On 21 December 2010, the FCC issued the Open Internet Order. This Order was then published in the Federal Register on 23 September 2011- which was immediately challenged by ISP Verizon.
The D.C Circuit Court would then hear Verizon’s oral arguments against the Order on 9 September 2013- where Verizon would admit that the Order was the only thing preventing it from charging websites from reaching its subscribers.
It was at or about this time in Europe that the EU Commission would make its proposal. This would go on first reading in 2014 and be negotiated in 2015 to be completed by an overhaul of EU telecoms rules in 2016.
The D.C Circuit Court then overturned the FCC’s net neutrality rules, on 14 January 2014, on the ground that it was built on a legally flawed foundation. This decision left the FCC with the authority to decide how to re-establish neutrality- which it would try to do in May of the same year.
In a historic vote on 26 February 2015, the FCC passed the renewed Open Internet Order- which had the strongest net neutrality rules to date. It would then face many legal challenges from wireless and cable industries but would go on to be upheld by the D.C Circuit Court on June 2016.
But, everything changed when Commissioner Ajit Pai was appointed Chairman in 2017- who would get the Order repealed on December of the same year.
This is just a quick recap of net neutrality’s history. Here’s a more detailed timeline of the history of net neutrality in the US.
What’s happened so far?
The latest developments currently show a divide in the world’s governments.
It’s currently down for the count in the US since December 2017. The Federal Communications Commission, led by Chairman Ajit Pai, repealed its own net neutrality rules which it created in its 2015 Open Internet Order. This happened despite the millions of US citizens and internet users urging against it. That said, some states (like California) have begun to re-open and re-examine its own net neutrality rules.
On the other hand, it’s recently won a battle on European soil. This is because in 5 July the EU parliament plenary voted against the mandate to start negotiations with Council. However, the defeated Article 13 Censorship Machine hasn’t been fully scrapped since the next European Parliament plenary vote is still coming in September.
There is goods news, though, since the war for net neutrality has been won in India. The Indian government has approved the principles of net neutrality just this Wednesday (11 July). This is a monumental win for the cause that should be emulated by other governments around the world. It shows that India cares more about their citizens rather than catering to the whims of corporations.
What we can do about it
If you’re in the US (or another country that doesn’t support net neutrality), you may have already experienced first hand the effects of the FCC’s repeal. AT&T and other ISPs already started their anti-net neutrality practices since February of this year. But, this doesn’t mean that you should just roll over and let the flames of corporate greed engulf you.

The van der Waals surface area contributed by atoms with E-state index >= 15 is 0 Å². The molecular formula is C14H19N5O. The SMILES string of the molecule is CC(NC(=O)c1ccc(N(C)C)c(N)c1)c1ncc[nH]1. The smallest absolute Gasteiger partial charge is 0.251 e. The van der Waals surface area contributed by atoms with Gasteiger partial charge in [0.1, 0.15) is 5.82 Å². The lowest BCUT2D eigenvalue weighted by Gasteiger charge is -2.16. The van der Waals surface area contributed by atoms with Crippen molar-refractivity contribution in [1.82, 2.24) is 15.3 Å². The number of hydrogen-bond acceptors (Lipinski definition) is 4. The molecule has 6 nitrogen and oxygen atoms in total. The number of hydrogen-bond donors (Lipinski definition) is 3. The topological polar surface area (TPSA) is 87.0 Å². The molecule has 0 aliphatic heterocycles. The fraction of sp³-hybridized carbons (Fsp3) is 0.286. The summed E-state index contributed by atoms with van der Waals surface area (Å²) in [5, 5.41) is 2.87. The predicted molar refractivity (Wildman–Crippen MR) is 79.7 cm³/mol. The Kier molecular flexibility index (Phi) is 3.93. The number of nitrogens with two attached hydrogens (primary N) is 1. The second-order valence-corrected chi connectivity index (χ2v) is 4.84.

Firstly, to address the issue of being in a country or state that has no net neutrality rules, you may need to use a VPN. A VPN can effectively restore net neutrality by hiding your internet traffic from your ISP. Since your ISP can’t determine what services or content you’re accessing, it won’t have a choice but treat all your internet traffic the same way.
However, noteworthy is the possibility that your ISP may throttle your IP once it finds out you’re using a VPN .This is because while ISPs aren’t able to decipher your data once a VPN encrypts it, the fact that you’re using a VPN to do so could become apparent. This becomes a major problem once ISPs decide to limit or even block VPNs.
This is highly unlikely, though, as VPNs have thousands of IPs which means that your ISP would have to separately throttle/block each IP- a monumental task because some VPNs recycle their IPs every day. Also, since most big businesses use VPNs, your ISP would be damaging a lot of its customers (together with you) if it ever decides to block VPNs altogether.
But, let’s say your ISP does throttle/block your VPN, should you just discard it altogether?
If you ever find that your high-end VPN has been blocked, you can try a smaller, less popular VPN. This is because if your popular VPN got blocked, it’s most likely that it’s IPs were blocked (which, again, is highly unlikely). Switching to a less popular VPN may prove to be an easy fix.
You could also switch to a VPN that offers SOCKS5 or its equivalent (which is what VPNs provide to allow their services in China). SOCKS prevents ISPs from blocking data by generating an arbitrary IP before it reaches its destination.
If you’re using TOR (which has easily-blocked exit nodes), you can pair it with a program called “Lahana” which solves TOR’s problem. Lahana was used to defeat censorship in Turkey.
Furthermore, you could also pair your VPN with SSL tunneling. This wraps VPN encrypted data in an additional SSL encryption which makes it indistinguishable from regular HTTPS traffic. TOR uses something similar to this in the form of obfsproxy, which wraps data in an obfuscation layer.
Now, if you want to help spread the word about net neutrality, you can support PublicKnowledge and SaveYourInternet. These sites are in the frontlines of the war for net neutrality and need all the reinforcements they can get. You can even take a more active approach and join other users in writing to Congress to stop this madness.
John Mason is a privacy enthusiast who used to work as a data analyst. Now he’s writing all things privacy at https://thebestvpn.com/